February 22, 2018 - Georgia will be the latest nation to undertake a port project along China's "Belt and Road" route from East Asia to Europe, but it is moving forward with American rather than Chinese investment.
Georgia's $2.5 billion "Anaklia Deep Water Black Sea Port" will be a post-panamax-capable container facility with 52-foot berth depths, and it will be capable of accommodating container vessels of up to 10,000 TEU. Phase 1 is expected to come online by 2021.
Seattle-based terminal operator SSA Marine and New Jersey-based conglomerate Conti Group won the Georgian government's tender for the project, beating out a Chinese contender. The port plan attracted international attention: Conti won the Dubai Investment Forum's "best project of the year" award for Anaklia when it was first announced in 2016.
Anaklia has the endorsement of the U.S. government, as well. “The Anaklia Deep Sea Port shows the potential of a stronger bilateral relationship between our nations," said Vice President Mike Pence on a visit to Georgia last August. "American companies are investing alongside their Georgian counterparts in this multi-billion-dollar project. As we look toward the future, our two nations have untold opportunities to contribute even more to each other’s prosperity.”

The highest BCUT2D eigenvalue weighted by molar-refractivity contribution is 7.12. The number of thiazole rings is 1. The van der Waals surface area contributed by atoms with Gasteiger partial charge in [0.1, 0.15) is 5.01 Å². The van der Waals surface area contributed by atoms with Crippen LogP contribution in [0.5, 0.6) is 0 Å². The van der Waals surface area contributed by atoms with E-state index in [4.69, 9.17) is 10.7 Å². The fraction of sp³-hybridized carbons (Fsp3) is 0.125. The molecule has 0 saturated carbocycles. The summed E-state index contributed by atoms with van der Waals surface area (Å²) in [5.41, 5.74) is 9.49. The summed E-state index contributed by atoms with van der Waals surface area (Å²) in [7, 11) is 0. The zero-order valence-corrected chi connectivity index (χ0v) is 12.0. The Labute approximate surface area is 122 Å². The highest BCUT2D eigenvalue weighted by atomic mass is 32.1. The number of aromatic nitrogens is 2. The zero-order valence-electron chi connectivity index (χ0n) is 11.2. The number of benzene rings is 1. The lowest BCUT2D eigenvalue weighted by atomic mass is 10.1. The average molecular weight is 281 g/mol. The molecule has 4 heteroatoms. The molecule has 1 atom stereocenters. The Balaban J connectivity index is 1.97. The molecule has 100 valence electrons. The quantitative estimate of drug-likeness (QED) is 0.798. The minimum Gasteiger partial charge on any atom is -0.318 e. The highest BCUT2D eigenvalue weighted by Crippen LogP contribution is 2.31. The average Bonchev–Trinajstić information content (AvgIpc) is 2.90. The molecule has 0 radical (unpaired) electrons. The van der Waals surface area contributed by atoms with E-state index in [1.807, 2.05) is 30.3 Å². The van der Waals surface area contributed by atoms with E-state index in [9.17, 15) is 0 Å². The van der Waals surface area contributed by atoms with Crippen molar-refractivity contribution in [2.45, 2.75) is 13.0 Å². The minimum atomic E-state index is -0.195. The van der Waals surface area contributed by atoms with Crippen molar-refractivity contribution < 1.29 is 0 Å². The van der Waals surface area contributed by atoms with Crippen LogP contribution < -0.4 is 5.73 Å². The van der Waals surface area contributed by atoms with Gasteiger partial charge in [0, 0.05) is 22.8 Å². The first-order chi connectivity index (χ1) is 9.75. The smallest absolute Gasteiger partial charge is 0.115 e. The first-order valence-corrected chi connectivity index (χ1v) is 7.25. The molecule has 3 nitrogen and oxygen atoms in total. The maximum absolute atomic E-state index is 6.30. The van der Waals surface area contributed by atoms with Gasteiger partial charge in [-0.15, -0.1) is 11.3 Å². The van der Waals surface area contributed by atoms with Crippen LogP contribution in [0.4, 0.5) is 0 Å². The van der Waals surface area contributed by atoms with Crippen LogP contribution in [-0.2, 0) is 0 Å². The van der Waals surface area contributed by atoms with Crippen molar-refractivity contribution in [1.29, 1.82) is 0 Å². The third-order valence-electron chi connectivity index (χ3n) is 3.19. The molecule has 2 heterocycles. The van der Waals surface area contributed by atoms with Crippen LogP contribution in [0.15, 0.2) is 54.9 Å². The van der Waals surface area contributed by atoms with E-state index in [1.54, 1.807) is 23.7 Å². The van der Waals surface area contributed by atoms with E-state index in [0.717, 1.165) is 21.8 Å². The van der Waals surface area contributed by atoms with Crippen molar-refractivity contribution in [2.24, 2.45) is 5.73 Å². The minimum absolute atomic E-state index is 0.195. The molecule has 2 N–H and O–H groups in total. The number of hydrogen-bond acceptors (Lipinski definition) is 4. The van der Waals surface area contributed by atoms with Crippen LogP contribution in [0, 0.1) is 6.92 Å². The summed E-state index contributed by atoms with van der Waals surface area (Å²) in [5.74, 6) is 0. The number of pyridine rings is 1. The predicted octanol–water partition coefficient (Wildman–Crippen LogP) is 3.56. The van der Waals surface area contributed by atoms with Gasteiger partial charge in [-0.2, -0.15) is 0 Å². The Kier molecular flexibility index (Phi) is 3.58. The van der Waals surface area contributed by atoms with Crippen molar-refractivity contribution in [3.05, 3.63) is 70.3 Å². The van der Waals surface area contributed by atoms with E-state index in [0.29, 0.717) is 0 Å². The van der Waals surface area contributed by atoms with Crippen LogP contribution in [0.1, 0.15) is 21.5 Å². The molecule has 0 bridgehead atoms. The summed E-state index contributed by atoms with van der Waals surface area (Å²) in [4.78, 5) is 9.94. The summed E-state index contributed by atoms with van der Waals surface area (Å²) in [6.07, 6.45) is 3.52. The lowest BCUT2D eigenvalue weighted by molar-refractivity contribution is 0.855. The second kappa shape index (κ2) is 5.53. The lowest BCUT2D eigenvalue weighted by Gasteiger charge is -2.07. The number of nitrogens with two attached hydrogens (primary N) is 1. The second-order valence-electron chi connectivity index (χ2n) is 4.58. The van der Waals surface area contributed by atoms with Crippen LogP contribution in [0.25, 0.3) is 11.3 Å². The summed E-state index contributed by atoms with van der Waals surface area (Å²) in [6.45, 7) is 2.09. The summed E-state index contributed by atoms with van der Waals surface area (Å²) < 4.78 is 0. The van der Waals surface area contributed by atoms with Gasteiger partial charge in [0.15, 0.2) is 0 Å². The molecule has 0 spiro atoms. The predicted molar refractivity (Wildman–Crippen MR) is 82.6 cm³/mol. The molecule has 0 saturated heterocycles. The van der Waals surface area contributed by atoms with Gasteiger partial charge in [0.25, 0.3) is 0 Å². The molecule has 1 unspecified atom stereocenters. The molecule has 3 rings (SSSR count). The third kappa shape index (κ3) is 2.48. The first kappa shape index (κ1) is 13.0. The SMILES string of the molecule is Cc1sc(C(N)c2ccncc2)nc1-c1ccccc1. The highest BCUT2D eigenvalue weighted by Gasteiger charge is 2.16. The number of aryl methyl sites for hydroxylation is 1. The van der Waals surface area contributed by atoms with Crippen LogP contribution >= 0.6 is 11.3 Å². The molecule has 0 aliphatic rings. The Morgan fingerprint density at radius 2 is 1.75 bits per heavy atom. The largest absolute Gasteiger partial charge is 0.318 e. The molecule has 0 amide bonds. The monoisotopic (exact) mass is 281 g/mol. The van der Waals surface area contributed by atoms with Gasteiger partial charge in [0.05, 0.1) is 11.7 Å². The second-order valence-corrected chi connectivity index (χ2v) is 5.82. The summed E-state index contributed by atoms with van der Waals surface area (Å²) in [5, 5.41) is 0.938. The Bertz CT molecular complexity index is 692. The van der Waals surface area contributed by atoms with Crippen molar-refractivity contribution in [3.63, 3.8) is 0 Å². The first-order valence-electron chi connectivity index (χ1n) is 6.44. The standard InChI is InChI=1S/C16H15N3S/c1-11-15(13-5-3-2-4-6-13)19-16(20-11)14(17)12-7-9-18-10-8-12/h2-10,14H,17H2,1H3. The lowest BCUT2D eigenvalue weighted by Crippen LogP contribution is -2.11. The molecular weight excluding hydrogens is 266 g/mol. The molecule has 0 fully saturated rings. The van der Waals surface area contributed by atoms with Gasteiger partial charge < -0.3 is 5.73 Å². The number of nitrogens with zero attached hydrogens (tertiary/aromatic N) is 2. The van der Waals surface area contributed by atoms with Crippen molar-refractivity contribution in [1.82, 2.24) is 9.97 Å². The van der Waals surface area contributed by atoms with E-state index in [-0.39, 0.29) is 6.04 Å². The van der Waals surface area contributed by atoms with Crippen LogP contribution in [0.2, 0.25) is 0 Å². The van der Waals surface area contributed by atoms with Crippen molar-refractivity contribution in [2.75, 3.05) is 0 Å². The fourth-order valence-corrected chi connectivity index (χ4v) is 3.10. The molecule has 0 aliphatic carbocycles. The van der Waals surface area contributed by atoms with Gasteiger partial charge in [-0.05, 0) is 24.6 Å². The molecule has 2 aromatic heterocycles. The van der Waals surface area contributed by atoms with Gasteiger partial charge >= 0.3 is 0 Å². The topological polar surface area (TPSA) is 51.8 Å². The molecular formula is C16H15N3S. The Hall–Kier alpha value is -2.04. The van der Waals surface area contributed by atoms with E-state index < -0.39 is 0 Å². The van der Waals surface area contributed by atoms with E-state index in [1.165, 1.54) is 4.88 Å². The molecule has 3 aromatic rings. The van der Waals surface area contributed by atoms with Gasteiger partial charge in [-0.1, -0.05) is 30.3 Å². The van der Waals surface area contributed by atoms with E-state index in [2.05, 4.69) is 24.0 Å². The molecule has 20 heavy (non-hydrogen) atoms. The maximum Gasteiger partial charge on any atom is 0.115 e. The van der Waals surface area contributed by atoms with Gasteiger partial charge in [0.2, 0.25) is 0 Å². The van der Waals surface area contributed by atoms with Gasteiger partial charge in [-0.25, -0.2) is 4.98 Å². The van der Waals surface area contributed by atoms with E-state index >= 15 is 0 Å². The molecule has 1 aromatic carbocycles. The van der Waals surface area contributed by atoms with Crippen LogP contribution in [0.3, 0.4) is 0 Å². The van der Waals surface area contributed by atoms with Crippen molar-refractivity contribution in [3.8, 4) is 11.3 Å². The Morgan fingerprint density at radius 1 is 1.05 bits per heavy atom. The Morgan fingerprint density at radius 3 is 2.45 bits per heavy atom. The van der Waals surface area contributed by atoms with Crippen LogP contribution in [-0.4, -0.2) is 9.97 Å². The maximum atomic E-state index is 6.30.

While the project is American-backed, Georgian officials have billed it as a "Silk Road" development, highlighting its potential as a part of the "Belt and Road" transport network between China and Europe.
Georgia is roughly 700 miles south of the Russian rail lines that carry Chinese freight to Europe, and additional infrastructure would be required to attract "21st Century Silk Road" transshipment cargo. A planned alternative rail route through Central Asia and Iran could bring East Asian cargo volume to the Caucasus, but the two main route options that would affect Georgia's ports would involve ferrying Chinese freight across the Caspian to Azerbaijan, then transporting it overland.
Beyond transshipment, Georgia also hopes to leverage its port infrastructure to attract foreign manufacturers. It has new free trade agreements with both China and Europe, and for businesses setting up shop in one of its many "free industrial zones," it will not levy any corporate or value-added taxes for export activity.
Source: Maritime Executive